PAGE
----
-By Orv Alveshere-
COVERED WAGON TRACKS IN THE SANDS OF TIME, 1895
“Horses and covered wagon brought me here,” the octogenarian said.
Determined, he staked a claim, turned sod, raised a crop, back at his homestead
He went back to the Red River Valley and returned towing a bobsled.
He had trouble finding food to keep himself and his livestock fed.
He tipped his wagon on its side…his shelter many years ago;
Waited for wheat and hay to grow and swatted mosquitos in the moon glow.
Walking plows, broadcast seeding and hay scythes were agonizingly slow.
There was a lot of strenuous work and living between Giddap and Whoa!
CLAIMED THAT CLAIMSHACK WAS HIS/HONEST, HARD WORK
Hooked to his covered wagon were seed sacks, water cask and walking plow;
Inside: salt pork, lard, flour, yeast, paper, bowls, knives, plus leading a milk cow.
He took tree saws for never ending sawing. He hunted wild game.
He brought a saddle and horse fuel (which was a barrel of oats) to his claim.
He trudged countless miles behind a team and plow, scattered seed kernels by hand;
Prayed for rain, cut his harvest with scythes and flailed the bounty of the land.
Horses and cows can only listen, they cannot talk…just a one-man show;
Lots of disappointments…and loneliness…between Giddap and Whoa!
NORWAY’S FJORD HORSES WERE FATHERLAND MEMORIES
Watching the evening star, the distant milky way and big dipper, his dreams
Of that new life interspersed with memories of Fjords…such extremes…
A real contrast from crowded Norway with markets and products to buy.
The new world had distant neighbors, no stores and only an open sky.
Over the horizon was more range land, miles to a church or store.
But the elements were near with lightning flashes and the thunder roar!
He dreamed of his Stave Church and hymns in his native tongue. A rainbow
Brought a promise of a new life. Arduous journeys between Giddap and Whoa!
CROPS FAIL/HAIL/NO MAIL/MUDDY TRAILS/GRASSHOPPER CLOUDS
Harness the horses, saw and haul wood, sink posts…life was tough, he did concede;
Rest and water the team, search for livestock feed, a real need to succeed.
The tethered cow would go dry. He’d return to the Valley before the snow.
His trip back to his claim with lumber, hinges and nails was extremely slow.
He built his claim shack. He pulled a two-horse buggy the following spring.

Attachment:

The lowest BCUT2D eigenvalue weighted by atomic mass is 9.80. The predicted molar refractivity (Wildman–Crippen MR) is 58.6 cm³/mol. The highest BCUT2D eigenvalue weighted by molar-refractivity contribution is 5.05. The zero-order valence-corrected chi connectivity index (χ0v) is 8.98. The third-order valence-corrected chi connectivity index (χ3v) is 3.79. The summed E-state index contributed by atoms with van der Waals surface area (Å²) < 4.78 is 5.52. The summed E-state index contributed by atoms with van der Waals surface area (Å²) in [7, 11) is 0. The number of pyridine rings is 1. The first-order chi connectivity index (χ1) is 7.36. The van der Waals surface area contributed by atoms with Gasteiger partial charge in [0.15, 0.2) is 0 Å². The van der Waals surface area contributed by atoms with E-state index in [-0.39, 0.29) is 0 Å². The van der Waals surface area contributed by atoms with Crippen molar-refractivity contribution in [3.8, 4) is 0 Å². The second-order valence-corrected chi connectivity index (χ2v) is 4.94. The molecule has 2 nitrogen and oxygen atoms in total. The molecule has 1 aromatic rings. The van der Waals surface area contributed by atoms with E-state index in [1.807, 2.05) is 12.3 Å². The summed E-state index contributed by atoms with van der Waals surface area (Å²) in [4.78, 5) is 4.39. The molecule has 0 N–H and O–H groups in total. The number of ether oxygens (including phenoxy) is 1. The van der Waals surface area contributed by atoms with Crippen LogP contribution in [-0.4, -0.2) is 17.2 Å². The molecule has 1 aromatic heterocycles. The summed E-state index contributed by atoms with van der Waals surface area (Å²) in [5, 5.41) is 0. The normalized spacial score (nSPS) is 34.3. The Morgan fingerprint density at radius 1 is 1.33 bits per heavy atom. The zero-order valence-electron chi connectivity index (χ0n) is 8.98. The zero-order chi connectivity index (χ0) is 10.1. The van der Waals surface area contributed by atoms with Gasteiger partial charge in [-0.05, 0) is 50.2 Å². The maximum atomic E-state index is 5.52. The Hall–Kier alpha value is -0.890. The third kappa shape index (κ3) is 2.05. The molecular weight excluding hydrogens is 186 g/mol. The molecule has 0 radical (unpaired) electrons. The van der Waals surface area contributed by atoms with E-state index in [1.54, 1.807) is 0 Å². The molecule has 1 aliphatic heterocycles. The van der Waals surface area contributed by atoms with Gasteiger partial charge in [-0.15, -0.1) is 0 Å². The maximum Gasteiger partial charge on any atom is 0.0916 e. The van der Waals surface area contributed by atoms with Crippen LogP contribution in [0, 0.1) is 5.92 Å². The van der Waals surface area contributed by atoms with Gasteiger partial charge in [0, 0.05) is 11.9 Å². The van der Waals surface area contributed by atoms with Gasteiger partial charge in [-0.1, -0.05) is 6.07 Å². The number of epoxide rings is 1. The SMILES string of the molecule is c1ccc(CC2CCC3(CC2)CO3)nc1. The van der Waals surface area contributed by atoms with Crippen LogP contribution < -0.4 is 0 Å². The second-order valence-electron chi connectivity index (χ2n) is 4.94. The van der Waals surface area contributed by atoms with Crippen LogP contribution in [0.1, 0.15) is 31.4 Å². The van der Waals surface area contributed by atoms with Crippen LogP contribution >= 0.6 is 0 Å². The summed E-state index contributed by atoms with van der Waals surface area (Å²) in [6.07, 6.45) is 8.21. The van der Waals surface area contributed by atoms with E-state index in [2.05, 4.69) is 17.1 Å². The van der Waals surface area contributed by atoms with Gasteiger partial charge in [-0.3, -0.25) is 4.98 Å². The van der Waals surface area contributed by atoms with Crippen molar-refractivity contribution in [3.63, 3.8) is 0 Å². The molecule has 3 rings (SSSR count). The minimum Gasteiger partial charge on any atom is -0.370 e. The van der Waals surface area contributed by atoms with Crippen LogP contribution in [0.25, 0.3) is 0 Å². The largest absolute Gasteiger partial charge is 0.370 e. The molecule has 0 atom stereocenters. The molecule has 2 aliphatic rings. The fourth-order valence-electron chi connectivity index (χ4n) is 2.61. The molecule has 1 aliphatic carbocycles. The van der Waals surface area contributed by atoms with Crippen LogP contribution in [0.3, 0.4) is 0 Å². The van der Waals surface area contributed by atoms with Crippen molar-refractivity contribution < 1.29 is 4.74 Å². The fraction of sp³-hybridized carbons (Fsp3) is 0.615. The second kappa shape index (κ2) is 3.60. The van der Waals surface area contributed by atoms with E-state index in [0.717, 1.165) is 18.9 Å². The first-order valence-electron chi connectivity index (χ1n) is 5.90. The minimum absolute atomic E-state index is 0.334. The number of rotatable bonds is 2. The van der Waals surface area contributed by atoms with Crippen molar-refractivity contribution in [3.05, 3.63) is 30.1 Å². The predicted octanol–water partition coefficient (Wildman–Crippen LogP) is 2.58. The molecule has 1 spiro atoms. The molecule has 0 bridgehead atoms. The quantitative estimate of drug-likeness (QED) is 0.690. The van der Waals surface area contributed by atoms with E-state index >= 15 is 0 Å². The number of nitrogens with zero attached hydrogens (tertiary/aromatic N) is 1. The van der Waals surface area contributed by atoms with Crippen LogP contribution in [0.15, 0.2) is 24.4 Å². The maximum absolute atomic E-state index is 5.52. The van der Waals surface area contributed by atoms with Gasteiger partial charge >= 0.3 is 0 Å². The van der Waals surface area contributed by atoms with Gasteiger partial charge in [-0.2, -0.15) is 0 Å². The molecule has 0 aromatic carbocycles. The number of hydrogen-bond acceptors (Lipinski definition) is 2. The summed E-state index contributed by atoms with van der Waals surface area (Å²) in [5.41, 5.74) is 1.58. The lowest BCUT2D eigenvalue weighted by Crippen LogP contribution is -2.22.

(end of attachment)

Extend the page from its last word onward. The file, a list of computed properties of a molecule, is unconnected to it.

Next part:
Some years later his new bride rode with him, wearing her new wedding ring.
Life on the prairie had new meaning, with sunrise, sunset and moon glow.
Through hardships and crop failures, a lot of living between Giddap and Whoa!
HISTORY EDUCATION OUTSIDE OF SCHOOL/BUGGY REPLACED
Later, he lived quite close to our country school. It was just a short walk.
That old timer made Homesteading Hist’ry come alive. He loved to talk.
On their 50th Party Day, we listened while sitting on their lawn.
Reminiscing about turn of cent’ry pioneer days…decades long gone.
He told of his first car, one lesson in ‘shifting’ that Ford Model A.
He opened his garage door and moved his horse buggy out of the way.
Successful in driving home…but STOPPING cars was a skill he didn’t know!!
Saying, “I yust vent tru da odder end ven I hollered WHOA!!
PIONEERS AND HORSES AT REST/TIME AND GENERATIONS PASS
On memorable occasions, without vanity, he imparted wisdom gained.
His perspective and advice: Do it yourself, be it good or tear-stained.
Who better than you to break your horse? Self-reliance was his goal.
Adverse pioneering experience prepared him to survive the ‘dust bowl’.
In his life span he bought inventions of reapers, mowers, stackers and drills,
Threshing machines, cars and trucks. Progress helped him harvest crops in those hills.
That Gent, A. E., survived drought and blizzards. His sage and sound advice…I owe.
Pioneers should know, there’s a lot of meaningful living between Giddap and Whoa!
By Orv Alveshere (c) copyright 2-08 all rights reserved
Orv Alveshere, an award-winning writer of humorous cowboy poetry and stories, “grew up hanging on a horse.” He writes about his lifetime of adventures.